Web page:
Perferred length of rough cut lumber

  • Advertise with us

« back to Woodworking Skill Share forum

Forum topic by john posted 06-04-2010 07:28 PM 2025 views 0 times favorited 26 replies Add to Favorites Watch
View john's profile


11 posts in 3544 days

06-04-2010 07:28 PM

I hope this is the correct area to ask this question.
I have a trunk of a Maple tree I recently cut down. I would like to have it cut up to air dry for future projects.
The trunk is 16 ft long and 32 in wide.
The problem I have is I can’t move it enough to load on to my trailer to take to a sawyer.
I may have to cut the trunk in two to be able to move it.
Any suggestions as to what lengths I should cut it too?
Thanks for any suggestions you can provide!


26 replies so far

View SnowyRiver's profile


51452 posts in 2897 days

#1 posted 06-04-2010 07:40 PM

I think I would do 8 ft lengths if the log is 16 ft.

-- Wayne - Plymouth MN

View dbhost's profile


5589 posts in 2649 days

#2 posted 06-04-2010 07:55 PM

IF possible, 8’ lengths (or shorter depending on your typical projects) is what I go for… Unless of course you are doing flooring, then I would try my hardest to get a mill to the log and slice it up there and haul it off on a ladder rack / pickup truck.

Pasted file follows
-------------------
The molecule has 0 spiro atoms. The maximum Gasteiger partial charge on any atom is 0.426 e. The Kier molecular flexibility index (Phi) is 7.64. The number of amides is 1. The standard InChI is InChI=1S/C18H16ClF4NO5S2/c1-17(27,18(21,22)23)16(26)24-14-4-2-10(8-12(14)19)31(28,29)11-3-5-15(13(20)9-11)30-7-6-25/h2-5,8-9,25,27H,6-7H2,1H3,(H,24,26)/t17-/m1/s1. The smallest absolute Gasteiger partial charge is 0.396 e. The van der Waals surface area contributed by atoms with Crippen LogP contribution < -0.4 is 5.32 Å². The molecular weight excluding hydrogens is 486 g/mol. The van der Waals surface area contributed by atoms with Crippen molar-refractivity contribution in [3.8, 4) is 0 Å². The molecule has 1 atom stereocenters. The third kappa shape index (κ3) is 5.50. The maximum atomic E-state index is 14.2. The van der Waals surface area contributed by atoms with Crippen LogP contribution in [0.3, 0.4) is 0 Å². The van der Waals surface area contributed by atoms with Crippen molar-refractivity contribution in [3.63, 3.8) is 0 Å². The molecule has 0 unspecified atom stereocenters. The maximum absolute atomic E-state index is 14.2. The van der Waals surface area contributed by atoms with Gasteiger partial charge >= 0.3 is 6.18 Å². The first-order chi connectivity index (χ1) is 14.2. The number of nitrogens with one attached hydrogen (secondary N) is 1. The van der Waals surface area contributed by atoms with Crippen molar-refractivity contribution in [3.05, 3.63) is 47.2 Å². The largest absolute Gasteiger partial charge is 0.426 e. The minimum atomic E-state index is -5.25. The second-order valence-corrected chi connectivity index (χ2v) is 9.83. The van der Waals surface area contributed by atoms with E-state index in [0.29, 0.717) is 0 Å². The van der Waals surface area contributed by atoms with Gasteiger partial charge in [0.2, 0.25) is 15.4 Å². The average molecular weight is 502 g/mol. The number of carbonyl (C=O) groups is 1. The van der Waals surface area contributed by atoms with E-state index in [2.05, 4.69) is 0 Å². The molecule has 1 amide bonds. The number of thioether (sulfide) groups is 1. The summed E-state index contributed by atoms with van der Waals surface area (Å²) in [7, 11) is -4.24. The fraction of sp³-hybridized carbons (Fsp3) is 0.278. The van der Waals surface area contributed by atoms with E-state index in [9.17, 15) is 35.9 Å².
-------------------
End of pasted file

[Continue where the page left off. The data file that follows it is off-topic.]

-- My workshop blog can be found at

View Daren Nelson's profile

Daren Nelson

767 posts in 3322 days

#3 posted 06-04-2010 08:03 PM

If it is straight, 2 – 8’s…if it has a crook (bend) in it cut it at the crook. You will get more lumber from say a 7 and a 9 (or 6 and 10, whatever) that are straight than 2- 8’s that one of them has a crook in it.

View Greedo's profile


470 posts in 2377 days

#4 posted 06-04-2010 08:25 PM

unless you know exactly what you will make with it, i would say the longer the better. have one part as long as possible, but make sure the rest isn’t too short either.
that is, if there are no bends or branches.
i always take the longest wood i can handle, usually 15ft, it’s often difficult to handle but you can cut so much parts out of one 16ft board, then out of two 8ft boards.
(well maybe not so much out of 1 board, but over the many board you work with, it makes a notable difference)

View a1Jim's profile


115166 posts in 2994 days

#5 posted 06-04-2010 08:28 PM

What about leaving it 16ft and cutting up the middle. It would mean having a big chain saw or cutting from both sides. I guess it also depends the size of the area you have to store the milled material.

-- Custom furniture

View Catspaw's profile


236 posts in 3232 days

#6 posted 06-04-2010 09:23 PM

Check with the sawyer to see if they can handle lengths shorter than 8’. (it can be a problem.)

Generally speaking you want at least 8’ 6”. That you when the board checks you can cut the checks off and still have an 8’ board. Or if it wasn’t cut square, bark edge, whatever. You always want something longer. Since 8’ covers most full height walls….

-- arborial reconfiguration specialist

View richgreer's profile


4541 posts in 2491 days

#7 posted 06-04-2010 09:33 PM

In my shop I have sufficient room to run 8’ boards through my TS, Planer and jointer. However, it is a lot easier to handle boards that are 6’ or less. For me, I would cut the wood for 6’, 6’ and 4’. However, every shop and every situation is different.

-- Rich, Cedar Rapids, IA - I'm a woodworker. I don't create beauty, I reveal it.

View Nomad62's profile


726 posts in 2375 days

#8 posted 06-05-2010 12:08 AM